The most probable political scenario for Argentina’s October 2011 presidential election is a run-off between two candidates from the hegemonic Justicialista party, centre left and centre right, according to Argentine historian and political analyst Rosendo Fraga.
The expert was invited to Montevideo by the Uruguayan Chamber of Commerce and Services and the Uruguayan International Relations Council, to give a conference on the Argentine political outlook a month after the death of former president Nestor Kirchner, the country’s most influential leader as recognized by friends and foes.
“A month ago the president in the run off would have been opposition candidate Raul Alfonsín. If elections were held today, President Cristina Kirchner would repeat. In the coming eleven months the most probable scenario is for two (ruling party) Peronists to dispute the run off”, said Fraga.
He added that “the most probable incumbent candidate will be President Cristina Kirchner, although Daniel Scioli, the second most important figure in the ruling Peronist Party and governor of the decisive Buenos Aires province, revealed it’s not clear whether Mrs Kirchner will effectively be running”.
The main opposition political force, the Partido Radical of Alfonsín has since “lost ground in its chances of winning”, said Fraga. “The party is divided and since its main ally Elisa Carrió announced her presidential candidacy she will pinch votes from the Radicales and impede Alfonsin’s access to the run off”.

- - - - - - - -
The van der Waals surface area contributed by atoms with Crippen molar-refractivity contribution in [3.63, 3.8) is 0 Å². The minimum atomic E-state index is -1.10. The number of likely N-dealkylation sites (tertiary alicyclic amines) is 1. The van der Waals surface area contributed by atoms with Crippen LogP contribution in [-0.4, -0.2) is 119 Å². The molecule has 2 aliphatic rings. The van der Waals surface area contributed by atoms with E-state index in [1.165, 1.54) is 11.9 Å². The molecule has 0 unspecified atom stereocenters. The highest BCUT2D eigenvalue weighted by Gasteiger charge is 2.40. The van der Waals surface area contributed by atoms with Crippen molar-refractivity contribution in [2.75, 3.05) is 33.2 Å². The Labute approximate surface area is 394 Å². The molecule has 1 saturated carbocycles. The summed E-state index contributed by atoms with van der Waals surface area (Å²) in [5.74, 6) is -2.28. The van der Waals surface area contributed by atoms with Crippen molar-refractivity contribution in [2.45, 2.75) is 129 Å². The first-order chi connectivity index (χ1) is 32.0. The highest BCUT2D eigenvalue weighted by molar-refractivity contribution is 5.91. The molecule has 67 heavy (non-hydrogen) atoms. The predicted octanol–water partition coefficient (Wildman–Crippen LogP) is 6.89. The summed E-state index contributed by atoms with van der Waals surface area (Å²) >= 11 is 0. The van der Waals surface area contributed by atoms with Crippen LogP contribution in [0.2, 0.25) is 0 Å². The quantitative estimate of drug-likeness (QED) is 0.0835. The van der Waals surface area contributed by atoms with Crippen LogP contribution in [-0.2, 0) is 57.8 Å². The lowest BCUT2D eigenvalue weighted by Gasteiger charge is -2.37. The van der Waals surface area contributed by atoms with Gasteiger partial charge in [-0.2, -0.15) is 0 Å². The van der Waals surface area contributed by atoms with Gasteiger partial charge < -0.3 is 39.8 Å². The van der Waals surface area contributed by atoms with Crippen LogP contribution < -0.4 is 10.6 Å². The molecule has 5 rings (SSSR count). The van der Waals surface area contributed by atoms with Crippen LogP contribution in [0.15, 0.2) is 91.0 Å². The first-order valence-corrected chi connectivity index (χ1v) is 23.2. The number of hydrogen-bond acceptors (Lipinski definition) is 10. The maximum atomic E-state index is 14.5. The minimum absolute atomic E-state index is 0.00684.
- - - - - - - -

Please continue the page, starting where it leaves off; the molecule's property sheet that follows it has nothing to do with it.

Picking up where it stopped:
On the left another self proclaimed candidate, “Pino” Solanas is expected to take votes from the incumbent Peronist candidate thus also preventing Cristina Kirchner from a first round victory.
The centre right candidate and mayor of the city of Buenos Aires Mauricio Macri “is the candidate Mrs Kirchner most prefers since this would easily present two clearly electoral options in ideological opposed poles”.
However the big question is who is going to compete with the incumbent candidate. “Given the dynamics of the Peronist movement I’m under the impression, although it’s not today’s picture that it’s going to be another Peronist, be it Scioli or Senator Carlos Reutemann. On one side the “Kirchner Peronism” with the support of a centre left coalition and on the other dissident Peronism with a centre right coalition”.
Fraga also mentioned some of the changes that have happened in Argentina since the death of Nestor Kirchner, and said that is spite of the fact all seems to be working better, “the government image improved but its power diminished”.
Cristina Kirchner’s change of attitude towards the business sector and a more conciliatory message plus an overture to the IMF, --blasphemy under Mr. Kirchner--, indicate changes, but the conflict with the media (mainly the group belonging to Clarin) rages on and has intensified with a greater ideological input.
“In foreign policy no changes can be expected. An ambiguous relation with the United States and in the region an oscillating pendulum between Brasilia and Caracas”, underlined Fraga.
An overview of economic prospects was presented by economist Dante Sica, who said no major changes can be expected in the current policy but underlined inflation and the appreciation of the Argentine currency as the main challenges.
“The big question is whether the model still has the capacity next year to contain the economy and the reply is yes: 2012 will be the year of the necessary inevitable adjustments and corrections”, said Sica.
He added the Argentine economy would expand 9% in 2010 and 6% in 2011 with inflation averaging 25%.
The inflow of dollars into Argentina and how to avoid the appreciation of the currency and retain a “competitive” exchange rate is the other big problem. However on the positive side the trade surplus has allowed Argentina to accumulate a high level of international reserves and has helped to prevent the outflow of capital from fearful Argentines.